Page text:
These days, there have been a number of people who have had injuries far more grave than President McKinley had, and yet they have come through with flying colors. I think it is irrelevant what a person’s politics are or whether you think President McKinley was a good president or a bad president, because this really isn’t about politics at all. The reality is that this man died largely because of a lack of modern medicines that could have easily cured the gangrene he had from the shooting, or in most cases, prevented it all together.
None of us likes to pay for the cost of some of the life-saving drugs that have been developed, but it is partly that cost that helps to pay for the research that goes into these new medicines. Whether we pay for them by donations before development or cost after development, really makes no difference. I know many people think that the drug companies gouge the patient, and I suppose that could be true to an extent, but which one of us has what it takes to find a medicine that cures some of the diseases we can cure today, that were a death sentence in years gone by?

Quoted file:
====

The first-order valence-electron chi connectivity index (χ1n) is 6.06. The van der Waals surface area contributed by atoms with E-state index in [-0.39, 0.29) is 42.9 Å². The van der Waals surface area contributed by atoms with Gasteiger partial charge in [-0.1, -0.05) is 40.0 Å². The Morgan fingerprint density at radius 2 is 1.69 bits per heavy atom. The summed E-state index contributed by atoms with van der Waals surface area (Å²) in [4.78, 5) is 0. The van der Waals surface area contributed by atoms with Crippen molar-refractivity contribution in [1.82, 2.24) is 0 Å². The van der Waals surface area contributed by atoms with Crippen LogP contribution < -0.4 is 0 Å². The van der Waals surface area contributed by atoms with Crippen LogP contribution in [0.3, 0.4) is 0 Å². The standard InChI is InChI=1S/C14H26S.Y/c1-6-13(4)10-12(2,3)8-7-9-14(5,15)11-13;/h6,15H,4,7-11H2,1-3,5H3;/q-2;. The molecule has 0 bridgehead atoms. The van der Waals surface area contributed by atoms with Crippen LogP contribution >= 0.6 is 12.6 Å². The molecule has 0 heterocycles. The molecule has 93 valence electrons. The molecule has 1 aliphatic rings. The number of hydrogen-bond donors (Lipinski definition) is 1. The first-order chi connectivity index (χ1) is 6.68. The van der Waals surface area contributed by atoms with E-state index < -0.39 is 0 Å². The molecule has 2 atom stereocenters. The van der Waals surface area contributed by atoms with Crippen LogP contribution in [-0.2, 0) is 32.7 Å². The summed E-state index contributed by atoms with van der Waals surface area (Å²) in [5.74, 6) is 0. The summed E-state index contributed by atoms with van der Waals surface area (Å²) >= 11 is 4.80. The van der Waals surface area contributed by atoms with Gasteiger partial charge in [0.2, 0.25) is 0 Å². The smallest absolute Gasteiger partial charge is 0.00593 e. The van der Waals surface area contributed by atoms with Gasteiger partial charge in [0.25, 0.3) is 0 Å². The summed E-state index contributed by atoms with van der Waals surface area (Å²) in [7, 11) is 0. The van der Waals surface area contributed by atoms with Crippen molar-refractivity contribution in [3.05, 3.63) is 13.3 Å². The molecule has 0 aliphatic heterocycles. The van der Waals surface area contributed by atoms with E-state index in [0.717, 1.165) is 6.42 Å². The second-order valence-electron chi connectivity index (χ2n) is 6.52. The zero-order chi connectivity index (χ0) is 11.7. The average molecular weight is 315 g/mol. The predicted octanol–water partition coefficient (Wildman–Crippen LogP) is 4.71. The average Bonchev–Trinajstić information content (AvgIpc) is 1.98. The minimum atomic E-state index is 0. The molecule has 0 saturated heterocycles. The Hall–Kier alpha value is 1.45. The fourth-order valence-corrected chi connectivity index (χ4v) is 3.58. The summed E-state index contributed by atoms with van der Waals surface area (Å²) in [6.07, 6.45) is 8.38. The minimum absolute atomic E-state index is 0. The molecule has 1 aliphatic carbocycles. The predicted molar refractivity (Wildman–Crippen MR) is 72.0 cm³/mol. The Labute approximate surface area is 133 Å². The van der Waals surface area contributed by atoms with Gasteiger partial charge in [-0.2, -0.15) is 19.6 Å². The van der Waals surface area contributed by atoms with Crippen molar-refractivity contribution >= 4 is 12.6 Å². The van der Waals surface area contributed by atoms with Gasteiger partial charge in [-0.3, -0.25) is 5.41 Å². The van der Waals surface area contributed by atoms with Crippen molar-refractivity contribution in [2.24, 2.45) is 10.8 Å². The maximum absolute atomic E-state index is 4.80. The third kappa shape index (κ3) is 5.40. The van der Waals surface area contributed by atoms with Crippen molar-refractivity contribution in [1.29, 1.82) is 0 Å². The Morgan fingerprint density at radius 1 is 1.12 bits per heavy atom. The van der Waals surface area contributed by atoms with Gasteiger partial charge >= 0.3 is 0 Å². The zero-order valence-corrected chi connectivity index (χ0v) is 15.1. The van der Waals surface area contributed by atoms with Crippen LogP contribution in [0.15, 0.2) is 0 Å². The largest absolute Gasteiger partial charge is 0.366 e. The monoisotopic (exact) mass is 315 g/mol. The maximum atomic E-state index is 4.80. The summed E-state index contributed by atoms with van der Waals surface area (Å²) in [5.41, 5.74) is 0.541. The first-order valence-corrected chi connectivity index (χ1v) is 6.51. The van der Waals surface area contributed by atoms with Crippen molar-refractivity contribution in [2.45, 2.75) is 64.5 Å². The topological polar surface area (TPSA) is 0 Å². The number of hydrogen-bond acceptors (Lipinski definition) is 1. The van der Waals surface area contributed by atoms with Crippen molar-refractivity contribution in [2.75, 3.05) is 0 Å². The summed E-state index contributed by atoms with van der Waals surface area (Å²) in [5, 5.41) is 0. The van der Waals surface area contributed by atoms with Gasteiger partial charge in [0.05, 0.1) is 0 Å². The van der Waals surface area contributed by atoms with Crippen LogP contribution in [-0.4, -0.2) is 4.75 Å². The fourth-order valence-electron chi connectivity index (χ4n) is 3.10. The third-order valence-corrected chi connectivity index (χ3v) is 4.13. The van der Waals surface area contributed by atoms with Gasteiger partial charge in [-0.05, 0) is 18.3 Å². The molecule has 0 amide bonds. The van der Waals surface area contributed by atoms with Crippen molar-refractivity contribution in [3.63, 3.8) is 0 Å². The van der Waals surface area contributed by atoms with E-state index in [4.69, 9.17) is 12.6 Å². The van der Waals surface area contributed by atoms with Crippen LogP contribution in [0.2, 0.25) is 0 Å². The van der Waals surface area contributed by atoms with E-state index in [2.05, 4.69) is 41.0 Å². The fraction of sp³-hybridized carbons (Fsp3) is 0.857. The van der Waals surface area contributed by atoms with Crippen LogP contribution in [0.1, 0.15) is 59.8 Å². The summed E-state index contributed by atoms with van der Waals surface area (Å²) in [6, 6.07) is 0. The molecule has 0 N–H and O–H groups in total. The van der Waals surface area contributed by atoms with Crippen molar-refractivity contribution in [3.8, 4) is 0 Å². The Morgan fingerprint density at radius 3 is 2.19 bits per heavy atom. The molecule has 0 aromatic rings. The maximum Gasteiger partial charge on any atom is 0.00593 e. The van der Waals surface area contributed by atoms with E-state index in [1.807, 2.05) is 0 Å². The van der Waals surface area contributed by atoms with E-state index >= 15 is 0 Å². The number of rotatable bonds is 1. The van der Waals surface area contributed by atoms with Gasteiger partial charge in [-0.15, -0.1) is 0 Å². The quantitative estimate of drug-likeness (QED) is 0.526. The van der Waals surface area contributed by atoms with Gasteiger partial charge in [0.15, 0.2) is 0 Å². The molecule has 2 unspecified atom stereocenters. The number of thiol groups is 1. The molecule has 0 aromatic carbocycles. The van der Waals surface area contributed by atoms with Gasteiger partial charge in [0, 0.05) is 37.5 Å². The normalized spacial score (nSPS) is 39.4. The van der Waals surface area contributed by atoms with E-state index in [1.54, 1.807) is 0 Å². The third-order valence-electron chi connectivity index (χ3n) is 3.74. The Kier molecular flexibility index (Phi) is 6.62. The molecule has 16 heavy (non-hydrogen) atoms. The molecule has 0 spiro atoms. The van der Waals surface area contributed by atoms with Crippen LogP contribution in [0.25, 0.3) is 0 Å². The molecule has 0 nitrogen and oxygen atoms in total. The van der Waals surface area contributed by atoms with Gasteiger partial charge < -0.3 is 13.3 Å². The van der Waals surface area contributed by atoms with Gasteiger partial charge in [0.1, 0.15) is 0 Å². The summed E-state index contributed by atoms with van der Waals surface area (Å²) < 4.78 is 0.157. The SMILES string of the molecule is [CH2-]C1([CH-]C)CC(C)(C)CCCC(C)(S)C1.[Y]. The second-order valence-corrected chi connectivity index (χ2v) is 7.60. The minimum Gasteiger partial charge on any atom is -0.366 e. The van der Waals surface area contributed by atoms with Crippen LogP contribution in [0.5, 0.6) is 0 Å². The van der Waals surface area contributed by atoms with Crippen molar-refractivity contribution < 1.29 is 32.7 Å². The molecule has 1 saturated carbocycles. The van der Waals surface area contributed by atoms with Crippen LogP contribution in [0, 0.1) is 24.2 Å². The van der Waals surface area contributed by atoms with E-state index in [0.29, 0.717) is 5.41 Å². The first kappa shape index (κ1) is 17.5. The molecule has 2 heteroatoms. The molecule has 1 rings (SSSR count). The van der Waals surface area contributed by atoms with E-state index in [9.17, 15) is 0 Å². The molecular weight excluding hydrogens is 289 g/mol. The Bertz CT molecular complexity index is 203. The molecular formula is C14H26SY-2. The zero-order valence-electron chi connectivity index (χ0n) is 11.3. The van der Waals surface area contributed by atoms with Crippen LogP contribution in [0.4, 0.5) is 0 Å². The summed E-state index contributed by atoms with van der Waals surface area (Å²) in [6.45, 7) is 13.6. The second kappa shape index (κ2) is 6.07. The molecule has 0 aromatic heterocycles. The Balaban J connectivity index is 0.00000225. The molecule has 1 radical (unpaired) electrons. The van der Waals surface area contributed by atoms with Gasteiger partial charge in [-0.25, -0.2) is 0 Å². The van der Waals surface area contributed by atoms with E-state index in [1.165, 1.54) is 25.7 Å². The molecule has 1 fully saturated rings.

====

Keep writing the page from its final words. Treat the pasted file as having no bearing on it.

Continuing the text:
I was talking to my boss the other day, and he mentioned that his oldest grandson likes to make the animal sounds, and knows each one correctly and on demand. That reminded me of my oldest grandson, Christopher when he was little. It’s funny how some kids have such an interest in animals. Lots of kids take a passive interest in the farm animals and such, but some kids, like my my boss, Jim’s grandson and my grandson, Chris are so interested that they really learn those sounds and even know what the animal is doing when it makes that sound.
Many people like the wild animals, wearing pictures of them of shirts and hanging pictures in their homes, but when a child shows such an interest, at such a young age, it would seem to be something special. Listening to Christopher make all those animal sounds was always something that we delighted in doing. My very favorite sound was when he would tell you what the wolf says. His little voice seemed so tiny and yet he perfectly and softly howled like a wolf. It was so cute!! He could do all the other animals sounds too, from the domestic animals, to pets, to the wild animals.